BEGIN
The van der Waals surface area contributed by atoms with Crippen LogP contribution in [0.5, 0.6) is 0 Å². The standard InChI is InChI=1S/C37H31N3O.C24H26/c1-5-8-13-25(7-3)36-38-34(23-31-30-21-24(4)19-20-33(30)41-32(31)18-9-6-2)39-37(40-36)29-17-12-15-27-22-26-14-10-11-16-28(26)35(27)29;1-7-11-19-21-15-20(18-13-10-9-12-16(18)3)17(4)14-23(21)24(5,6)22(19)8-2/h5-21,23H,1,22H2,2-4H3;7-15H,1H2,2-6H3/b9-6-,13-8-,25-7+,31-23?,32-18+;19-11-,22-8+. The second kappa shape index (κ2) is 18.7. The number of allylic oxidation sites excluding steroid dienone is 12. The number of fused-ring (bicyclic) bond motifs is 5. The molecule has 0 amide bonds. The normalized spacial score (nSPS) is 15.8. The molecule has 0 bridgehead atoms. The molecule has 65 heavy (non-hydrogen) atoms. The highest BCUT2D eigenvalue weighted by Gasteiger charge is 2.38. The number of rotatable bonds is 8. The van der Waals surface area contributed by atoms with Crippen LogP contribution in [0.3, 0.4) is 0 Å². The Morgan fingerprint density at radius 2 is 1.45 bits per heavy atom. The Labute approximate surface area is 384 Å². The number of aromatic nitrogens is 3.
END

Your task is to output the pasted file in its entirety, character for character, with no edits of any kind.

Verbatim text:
The van der Waals surface area contributed by atoms with Crippen LogP contribution in [0.5, 0.6) is 0 Å². The standard InChI is InChI=1S/C37H31N3O.C24H26/c1-5-8-13-25(7-3)36-38-34(23-31-30-21-24(4)19-20-33(30)41-32(31)18-9-6-2)39-37(40-36)29-17-12-15-27-22-26-14-10-11-16-28(26)35(27)29;1-7-11-19-21-15-20(18-13-10-9-12-16(18)3)17(4)14-23(21)24(5,6)22(19)8-2/h5-21,23H,1,22H2,2-4H3;7-15H,1H2,2-6H3/b9-6-,13-8-,25-7+,31-23?,32-18+;19-11-,22-8+. The second kappa shape index (κ2) is 18.7. The number of allylic oxidation sites excluding steroid dienone is 12. The number of fused-ring (bicyclic) bond motifs is 5. The molecule has 0 amide bonds. The normalized spacial score (nSPS) is 15.8. The molecule has 0 bridgehead atoms. The molecule has 65 heavy (non-hydrogen) atoms. The highest BCUT2D eigenvalue weighted by Gasteiger charge is 2.38. The number of rotatable bonds is 8. The van der Waals surface area contributed by atoms with Crippen LogP contribution in [0.3, 0.4) is 0 Å². The Morgan fingerprint density at radius 2 is 1.45 bits per heavy atom. The Labute approximate surface area is 384 Å². The number of aromatic nitrogens is 3.